This case simply illustrates the byzantine nature of sex offense and registration laws in the United States. When the Congress initiated registration, it left the details to the states, which have widely varying and conflicting requirements. It is nearly impossible for a registered citizen (RC) to understand all, potentially painful, nuances. Apparently even the courts can’t agree. How could an RC be expected to? This is the only genre of crime I am aware of where a citizen’s mere presence can lead to criminal liability.
An RC’s only viable options are to hunker down and never travel, or to preemptively register wherever one goes. Either option represents an undue burden on the RC. I wonder if there is not some legal principle, akin to “void for vagueness” or an “as applied” argument, that could be used as the basis for a class action lawsuit against the government; the stated intent of which would be to homogenize registration laws across the country,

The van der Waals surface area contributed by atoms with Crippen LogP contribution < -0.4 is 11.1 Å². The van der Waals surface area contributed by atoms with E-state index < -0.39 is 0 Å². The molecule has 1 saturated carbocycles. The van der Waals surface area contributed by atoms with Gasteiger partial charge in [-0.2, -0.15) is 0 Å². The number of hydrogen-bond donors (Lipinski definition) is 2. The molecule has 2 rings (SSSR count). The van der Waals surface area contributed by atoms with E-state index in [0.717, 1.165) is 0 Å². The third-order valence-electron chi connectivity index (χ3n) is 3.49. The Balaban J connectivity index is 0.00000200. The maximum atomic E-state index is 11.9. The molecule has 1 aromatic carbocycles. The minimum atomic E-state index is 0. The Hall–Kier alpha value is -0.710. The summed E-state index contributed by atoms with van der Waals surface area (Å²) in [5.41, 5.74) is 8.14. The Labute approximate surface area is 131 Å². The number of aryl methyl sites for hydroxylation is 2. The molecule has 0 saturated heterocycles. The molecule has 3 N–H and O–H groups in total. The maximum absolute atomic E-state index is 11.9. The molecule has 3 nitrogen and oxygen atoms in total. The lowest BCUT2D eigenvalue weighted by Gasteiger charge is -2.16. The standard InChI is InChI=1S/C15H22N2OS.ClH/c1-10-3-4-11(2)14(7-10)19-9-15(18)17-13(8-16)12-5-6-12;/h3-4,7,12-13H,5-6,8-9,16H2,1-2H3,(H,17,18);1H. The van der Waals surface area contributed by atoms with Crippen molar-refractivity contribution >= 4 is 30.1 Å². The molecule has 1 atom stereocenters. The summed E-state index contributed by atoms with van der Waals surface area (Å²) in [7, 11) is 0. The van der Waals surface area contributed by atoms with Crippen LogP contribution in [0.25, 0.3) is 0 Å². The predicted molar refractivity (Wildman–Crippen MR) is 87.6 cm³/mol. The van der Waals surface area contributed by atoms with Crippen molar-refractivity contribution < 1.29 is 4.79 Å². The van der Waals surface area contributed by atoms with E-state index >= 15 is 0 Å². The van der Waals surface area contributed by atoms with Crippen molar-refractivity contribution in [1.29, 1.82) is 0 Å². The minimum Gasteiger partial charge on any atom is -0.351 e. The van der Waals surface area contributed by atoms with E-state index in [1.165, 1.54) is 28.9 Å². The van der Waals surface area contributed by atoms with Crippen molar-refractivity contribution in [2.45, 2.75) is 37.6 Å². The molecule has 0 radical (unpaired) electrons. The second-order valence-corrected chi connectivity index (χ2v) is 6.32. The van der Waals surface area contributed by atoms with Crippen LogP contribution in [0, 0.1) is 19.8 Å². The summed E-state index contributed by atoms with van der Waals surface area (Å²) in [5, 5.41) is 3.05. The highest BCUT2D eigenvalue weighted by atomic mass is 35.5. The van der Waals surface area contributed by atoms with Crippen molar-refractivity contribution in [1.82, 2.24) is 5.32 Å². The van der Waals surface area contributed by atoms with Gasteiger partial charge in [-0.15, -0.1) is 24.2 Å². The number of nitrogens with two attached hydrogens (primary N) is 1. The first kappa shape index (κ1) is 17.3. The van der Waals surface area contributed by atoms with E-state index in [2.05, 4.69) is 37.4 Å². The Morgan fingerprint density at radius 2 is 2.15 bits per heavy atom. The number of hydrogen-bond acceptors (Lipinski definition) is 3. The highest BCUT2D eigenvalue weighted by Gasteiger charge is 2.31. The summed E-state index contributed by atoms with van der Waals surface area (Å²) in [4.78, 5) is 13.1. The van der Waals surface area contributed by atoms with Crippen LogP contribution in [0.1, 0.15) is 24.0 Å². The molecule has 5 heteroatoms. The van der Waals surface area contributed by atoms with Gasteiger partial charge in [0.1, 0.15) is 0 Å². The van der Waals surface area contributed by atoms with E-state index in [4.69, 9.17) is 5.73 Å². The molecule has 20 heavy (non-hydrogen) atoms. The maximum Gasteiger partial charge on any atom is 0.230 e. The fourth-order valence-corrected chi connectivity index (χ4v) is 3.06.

I realize the ultimate goal is to eliminate registration, and that this would only be an incremental step. However, such a lawsuit would raise the issue’s profile, and stimulate public awareness. This would be a vehicle with which to undo ignorance of many issues involving sex offenses.
Any lawyers out there with creative ideas?